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Companion Planting

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When we fall in love, the phenomenon is referred to as "chemistry". So it is in the plant world. "Allelochemics" is a field of ecology that researches transmission of powerful chemical substances between plant species. Plant organisms "connect" and "communicate" either good vibes or bad.

When we fall in love, the phenomenon is referred to as "chemistry". So it is in the plant world. "Allelochemics" is a field of ecology that researches transmission of powerful chemical substances between plant species. Plant organisms "connect" and "communicate" either good vibes or bad. They fall in love and thus enhance each other's growth! Or else they don't like one another and growth is stunted.

It's true! It's science!

Plants have other useful capabilities.

Wormwood is a bitter herb that is medicinally useful in liver complaints. But it's also used as a garden border to keep out unwelcome cats. And it's attractive to use in a container along with other herbs and summer annuals. Pick it for tea when your liver needs a lift!

Alfalfa is valuable as nutritious animal feed. It also builds soil. The roots of this legume go so deep into the ground (20 to 30 feet) that they will pull up iron, phosphorus, potassium, magnesium and other minerals from the subsoil and make them available to other plants.

Beans don't like garlic but they love corn. In fact, if you plant the corn early enough to get a head start, your beans will lovingly climb and intertwine the stalks. Beans also add nitrogen to the soil. Corn thrives on nitrogen. And bush beans in the potato patch will deter the Colorado potato beetle, a common pest that infests commercial potato crops. All varieties of bush beans like cucumbers and celery. Just mix and match 'em. Beans are friendly folk. Plant bush beans among your strawberries for mutual satisfaction. Beets like bush beans but do not combine with the pole variety, for some reason. Beets like lettuce, though. And cabbage.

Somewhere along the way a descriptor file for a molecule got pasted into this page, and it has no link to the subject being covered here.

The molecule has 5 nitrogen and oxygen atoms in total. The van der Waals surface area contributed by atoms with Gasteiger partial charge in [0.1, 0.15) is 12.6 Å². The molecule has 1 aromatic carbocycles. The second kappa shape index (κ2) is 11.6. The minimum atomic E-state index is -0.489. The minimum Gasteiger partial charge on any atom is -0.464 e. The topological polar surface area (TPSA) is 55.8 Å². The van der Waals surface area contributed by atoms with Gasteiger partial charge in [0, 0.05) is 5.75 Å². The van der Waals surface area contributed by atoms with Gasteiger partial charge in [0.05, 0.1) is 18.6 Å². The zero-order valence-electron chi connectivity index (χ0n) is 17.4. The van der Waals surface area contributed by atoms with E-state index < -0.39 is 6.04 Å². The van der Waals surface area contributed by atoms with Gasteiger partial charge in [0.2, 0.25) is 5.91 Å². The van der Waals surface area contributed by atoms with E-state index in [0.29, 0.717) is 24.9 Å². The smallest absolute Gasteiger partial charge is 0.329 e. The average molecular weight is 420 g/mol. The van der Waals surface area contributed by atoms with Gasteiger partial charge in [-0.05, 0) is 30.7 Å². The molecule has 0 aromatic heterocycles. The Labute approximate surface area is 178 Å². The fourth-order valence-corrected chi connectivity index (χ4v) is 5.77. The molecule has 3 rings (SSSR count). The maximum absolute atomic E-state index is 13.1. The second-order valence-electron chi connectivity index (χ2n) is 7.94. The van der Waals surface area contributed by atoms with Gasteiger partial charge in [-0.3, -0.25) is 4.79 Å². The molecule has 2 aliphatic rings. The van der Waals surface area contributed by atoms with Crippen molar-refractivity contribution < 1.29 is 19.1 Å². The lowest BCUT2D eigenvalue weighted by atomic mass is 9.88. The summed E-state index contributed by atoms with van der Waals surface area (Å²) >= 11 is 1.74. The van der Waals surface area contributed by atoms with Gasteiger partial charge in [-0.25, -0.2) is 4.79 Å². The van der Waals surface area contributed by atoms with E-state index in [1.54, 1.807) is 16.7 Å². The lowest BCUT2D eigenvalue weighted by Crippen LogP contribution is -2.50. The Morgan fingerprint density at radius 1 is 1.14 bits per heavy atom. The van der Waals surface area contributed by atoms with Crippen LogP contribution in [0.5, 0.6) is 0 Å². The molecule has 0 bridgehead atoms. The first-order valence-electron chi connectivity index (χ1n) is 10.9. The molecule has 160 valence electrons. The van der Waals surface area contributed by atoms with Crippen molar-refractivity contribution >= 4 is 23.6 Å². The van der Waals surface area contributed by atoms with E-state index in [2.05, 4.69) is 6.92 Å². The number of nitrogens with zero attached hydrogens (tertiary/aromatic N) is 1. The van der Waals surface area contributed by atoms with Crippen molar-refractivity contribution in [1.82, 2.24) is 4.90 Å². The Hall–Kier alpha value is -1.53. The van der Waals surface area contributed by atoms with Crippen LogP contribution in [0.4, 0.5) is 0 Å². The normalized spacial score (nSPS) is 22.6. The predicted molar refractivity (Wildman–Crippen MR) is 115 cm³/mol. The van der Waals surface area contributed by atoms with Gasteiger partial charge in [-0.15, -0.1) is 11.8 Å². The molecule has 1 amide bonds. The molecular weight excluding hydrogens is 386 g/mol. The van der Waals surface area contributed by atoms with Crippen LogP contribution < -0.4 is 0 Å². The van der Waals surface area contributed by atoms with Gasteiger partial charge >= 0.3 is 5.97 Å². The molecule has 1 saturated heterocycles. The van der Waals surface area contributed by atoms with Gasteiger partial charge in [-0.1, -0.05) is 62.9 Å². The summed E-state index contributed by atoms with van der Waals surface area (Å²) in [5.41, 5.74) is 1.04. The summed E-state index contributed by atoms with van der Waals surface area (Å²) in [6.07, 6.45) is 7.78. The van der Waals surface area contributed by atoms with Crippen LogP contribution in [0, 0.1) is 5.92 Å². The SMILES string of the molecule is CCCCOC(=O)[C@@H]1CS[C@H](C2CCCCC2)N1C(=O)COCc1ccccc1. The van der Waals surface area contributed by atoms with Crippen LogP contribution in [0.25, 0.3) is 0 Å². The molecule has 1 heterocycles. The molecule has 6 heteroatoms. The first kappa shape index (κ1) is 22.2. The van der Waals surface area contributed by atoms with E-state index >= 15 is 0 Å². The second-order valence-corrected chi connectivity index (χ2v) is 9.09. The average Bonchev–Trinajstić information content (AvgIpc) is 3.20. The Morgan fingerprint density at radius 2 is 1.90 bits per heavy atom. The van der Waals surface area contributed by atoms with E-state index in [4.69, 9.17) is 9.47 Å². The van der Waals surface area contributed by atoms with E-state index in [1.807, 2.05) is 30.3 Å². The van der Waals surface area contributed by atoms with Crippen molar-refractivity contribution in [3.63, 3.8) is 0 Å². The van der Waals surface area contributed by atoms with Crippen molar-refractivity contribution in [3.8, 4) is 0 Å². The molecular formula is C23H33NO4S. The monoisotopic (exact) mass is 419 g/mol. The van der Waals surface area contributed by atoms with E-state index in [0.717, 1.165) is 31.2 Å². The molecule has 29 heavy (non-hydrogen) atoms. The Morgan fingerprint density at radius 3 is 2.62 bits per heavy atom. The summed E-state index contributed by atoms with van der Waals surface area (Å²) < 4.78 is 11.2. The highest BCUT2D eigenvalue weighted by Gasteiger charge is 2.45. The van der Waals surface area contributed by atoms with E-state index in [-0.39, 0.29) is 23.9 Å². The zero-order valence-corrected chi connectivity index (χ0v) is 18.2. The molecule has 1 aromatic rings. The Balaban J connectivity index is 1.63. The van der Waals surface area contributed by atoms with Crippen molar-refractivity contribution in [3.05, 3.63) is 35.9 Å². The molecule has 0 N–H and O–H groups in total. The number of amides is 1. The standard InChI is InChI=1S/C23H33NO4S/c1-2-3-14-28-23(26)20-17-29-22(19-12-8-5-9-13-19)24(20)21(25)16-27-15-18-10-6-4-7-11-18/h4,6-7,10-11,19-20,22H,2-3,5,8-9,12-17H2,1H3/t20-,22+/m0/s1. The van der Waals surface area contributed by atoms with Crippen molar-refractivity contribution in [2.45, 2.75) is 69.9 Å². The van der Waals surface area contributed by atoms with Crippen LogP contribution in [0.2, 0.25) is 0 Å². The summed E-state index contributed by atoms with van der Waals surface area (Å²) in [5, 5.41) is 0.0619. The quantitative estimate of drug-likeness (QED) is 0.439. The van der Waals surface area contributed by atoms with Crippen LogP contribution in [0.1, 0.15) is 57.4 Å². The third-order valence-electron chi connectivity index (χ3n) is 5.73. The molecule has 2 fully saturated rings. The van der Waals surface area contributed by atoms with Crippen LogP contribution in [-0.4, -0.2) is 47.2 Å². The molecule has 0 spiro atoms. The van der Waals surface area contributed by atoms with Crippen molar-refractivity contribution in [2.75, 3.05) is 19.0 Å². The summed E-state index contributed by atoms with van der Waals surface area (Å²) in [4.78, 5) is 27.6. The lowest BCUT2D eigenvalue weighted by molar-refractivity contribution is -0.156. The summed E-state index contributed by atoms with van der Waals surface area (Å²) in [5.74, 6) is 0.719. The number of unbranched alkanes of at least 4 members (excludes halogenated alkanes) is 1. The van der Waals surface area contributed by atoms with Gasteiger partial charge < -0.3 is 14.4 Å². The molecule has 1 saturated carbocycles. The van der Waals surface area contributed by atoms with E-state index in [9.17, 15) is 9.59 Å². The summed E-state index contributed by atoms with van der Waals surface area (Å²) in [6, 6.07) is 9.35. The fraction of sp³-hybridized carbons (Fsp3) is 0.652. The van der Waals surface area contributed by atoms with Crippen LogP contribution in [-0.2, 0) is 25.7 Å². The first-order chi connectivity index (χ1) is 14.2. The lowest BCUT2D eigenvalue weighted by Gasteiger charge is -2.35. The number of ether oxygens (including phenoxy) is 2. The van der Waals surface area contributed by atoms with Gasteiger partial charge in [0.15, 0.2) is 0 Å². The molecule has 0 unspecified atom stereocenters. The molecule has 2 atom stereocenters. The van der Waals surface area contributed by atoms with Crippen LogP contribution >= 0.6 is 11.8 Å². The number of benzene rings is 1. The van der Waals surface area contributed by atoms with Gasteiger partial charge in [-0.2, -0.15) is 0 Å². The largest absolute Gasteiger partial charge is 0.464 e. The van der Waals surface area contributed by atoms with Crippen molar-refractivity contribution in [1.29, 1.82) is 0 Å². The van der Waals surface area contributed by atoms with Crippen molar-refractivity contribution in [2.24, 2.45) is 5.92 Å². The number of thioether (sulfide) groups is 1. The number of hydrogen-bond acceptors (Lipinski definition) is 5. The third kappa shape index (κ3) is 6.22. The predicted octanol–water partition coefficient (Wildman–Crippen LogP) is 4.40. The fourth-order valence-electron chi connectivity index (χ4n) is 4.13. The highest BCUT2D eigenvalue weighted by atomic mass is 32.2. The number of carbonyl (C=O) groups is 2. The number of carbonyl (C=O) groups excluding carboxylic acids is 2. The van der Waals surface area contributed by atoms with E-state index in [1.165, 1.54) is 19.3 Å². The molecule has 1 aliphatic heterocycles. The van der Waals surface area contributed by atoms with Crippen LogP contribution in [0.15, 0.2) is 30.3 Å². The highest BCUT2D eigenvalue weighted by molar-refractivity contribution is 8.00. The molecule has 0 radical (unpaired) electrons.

The cabbage family (Brassicaceae) includes cauliflower, kale, kohlrabi, broccoli, brussels sprouts, rutabaga. Even turnip! Herbs to repel the cabbageworm are helpful here. These include hyssop, thyme and wormwood along with aromatic dill, celery, chamomile, sage, peppermint and rosemary. But cabbage has its unfriendly side. Don't plant cabbage with tomatoes and strawberries cabbage does not respond favourably to them. All brassicas are called "heavy feeders" and thrive on compost and trace minerals. If your cabbage and broccoli do not "head up," the problem is in the soil. But don't give them chemical fertilizer. Dig well-rotted manure into the ground or the container and watch the result!

If you're making up herb containers plant a broccoli or cabbage seedling or two among the herbs. But don't combine broccoli with tomatoes, pole beans or strawberries. (You wouldn't anyway!)

Basil, however, loves tomatoes. Naturally. But basil and rue dislike each other intensely. Keep that chemistry in mind when you're planning your herb garden or containers. Rue foliage is pretty but bitter, which may be why it doesn't like sweet basil and vice versa.

It's important to remember that no matter what size your garden a window box, a space in your local community plot or your entire backyard the principle of compatible plant chemistry still applies. Borage, for instance, is not the most useful herb for its own sake. It can be a nuisance when it seeds itself and untidy when it flops over in the rain. But borage provides organic potassium, calcium and other minerals to the soil. The blue, star-like flowers make a lovely garnish. Honeybees love borage. They also love lobelia, which is a medicinal herb that has long lost its good reputation, thanks to the evil gossip of Health Canada. (Don't make medicinal use of your lobelia herb unless it's organically grown.)

Back to honeybees. Cultivate beneficial insects in your garden pots and plot. Watch for the blossoms that seem to attract pollinating insects and make a note of those plants to look for next year. It's food for the soul to sit on your patio or a strategic chair in your herb garden and listen to the comfortable buzz of insect activity! Your garden is truly your best companion.

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